Manufacturing outlook moves lower
July 24, 2012
Production weakened considerably during Q2 and is unlikely to rebound any time soon. After growing at a 5% clip for the prior 3 quarters, industrial production grow at just a 2.2% rate in Q2. With the obvious weaknesses in both our domestic economy and the global markets, we don’t anticipate getting growth much higher than 3% over the next year or so. The reduction in export activity is definitely hurting manufacturing and is unlikely to rebound significantly in the near-term. We still believe that industrial production should remain modestly above GDP growth, but that difference has been slowly erasing as our forecast has once more been reduced.
Manufacturing remains an important source of freight-movements. The industrial sector led the recovery during 2010 and 2011 (5.4% and 4.1%, respectively) and is expected to show reasonably strong growth for 2012 before we start showing weaker growth after that. Still, it remains above the GDP forecast, although we expect that premium to slowly dissipate over the next year or so. Industrial production is forecast to increase 4.1% in 2012, 2.6% in 2013 (down from 3.4% last month), and 3.0% in 2014.
Despite the recent pullback in the forecast, we expect the manufacturing portion of the economy to remain a stronger force in the economic recovery than it has been during recent history. This is good news for the truck sector since a single manufactured product has a huge multiplier effect on freight movements.
June production actually showed reasonable growth from May but April and May were revised lower and that led to a weaker than anticipated Q2. The annualized growth rate in Q2 was just 2.2% – last month we were at 3.3% and just 2 months ago we were above 5%. A reduction in numerous export sectors combined with a pause in the automotive sector to dramatically slow growth.
Despite the recent downgrades we continue to remain optimistic about continued growth in the industrial sector over the next year or two. During this upturn it has been significantly above GDP growth for most of the time. That difference is narrowing but is still there. Other forecasters remain more pessimistic than us about manufacturing growth next year, but we have been moving towards that reality. The ISM data moved into negative territory in June, the first time since xxx. That is a very worrisome outcome. If the ISM remains in negative territory for more than a month or two then we are likely overstating the industrial sectors output for the rest of this year. Still: Autos are doing good, exports have slowed but haven’t gone away, Chinese demand isn’t going away any time soon, and the U.S. consumer is still doing something (just not enough). The biggest concern continues to be if exports falter further. There are also big risks for our economy, but they are above the entire economy and will impact all sectors of the economy if they do happen.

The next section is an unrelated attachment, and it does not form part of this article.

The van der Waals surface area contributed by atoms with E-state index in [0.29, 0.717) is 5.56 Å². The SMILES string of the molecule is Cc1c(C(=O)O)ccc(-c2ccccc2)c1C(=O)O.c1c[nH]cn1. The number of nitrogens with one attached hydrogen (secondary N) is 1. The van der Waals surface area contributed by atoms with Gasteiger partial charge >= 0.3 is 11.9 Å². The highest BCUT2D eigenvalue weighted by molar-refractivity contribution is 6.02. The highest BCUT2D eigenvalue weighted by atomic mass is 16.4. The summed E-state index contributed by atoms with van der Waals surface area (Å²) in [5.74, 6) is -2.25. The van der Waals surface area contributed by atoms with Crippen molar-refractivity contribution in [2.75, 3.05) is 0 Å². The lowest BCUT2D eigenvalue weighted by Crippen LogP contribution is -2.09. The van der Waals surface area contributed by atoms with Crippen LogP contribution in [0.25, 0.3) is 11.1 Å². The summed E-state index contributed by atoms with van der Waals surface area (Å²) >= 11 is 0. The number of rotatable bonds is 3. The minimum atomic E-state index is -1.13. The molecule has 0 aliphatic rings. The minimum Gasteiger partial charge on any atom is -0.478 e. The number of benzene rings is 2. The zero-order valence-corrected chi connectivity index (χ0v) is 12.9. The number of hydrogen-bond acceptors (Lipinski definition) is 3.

A few key sectors saw notable changes in the forecast this month. Once again, Chemicals activity was reduced as our chemical markets continue to remain subpar – despite a large advantage coming from our low natural gas prices. Exports are partly to blame, but chemicals production has been nearly flat since the start of 2010. Whether this activity ever returns to normal remains a worry.
Metals production also continues to slow. This is mainly a slowdown in the growth rate of automotive production combined with slowing of export markets for industrial machinery and raw metals. The Lumber & Wood sector has been reduced as housing is slowly turning around but other construction and export markets slow. Weak infrastructure/business construction and agricultural issues have lowered our outlook for extraction of Bulk Aggregates. One item that improved this month was Coal Mining as it has finally hit bottom and is slowly recovering from an extremely weak winter.
The risks to the economy have moved significantly higher over the last few months and are worth keeping a close eye on for the next 3-6 months. Europe, Oil, China, and our own political standoff are all potential catalysts for a worse economic environment.
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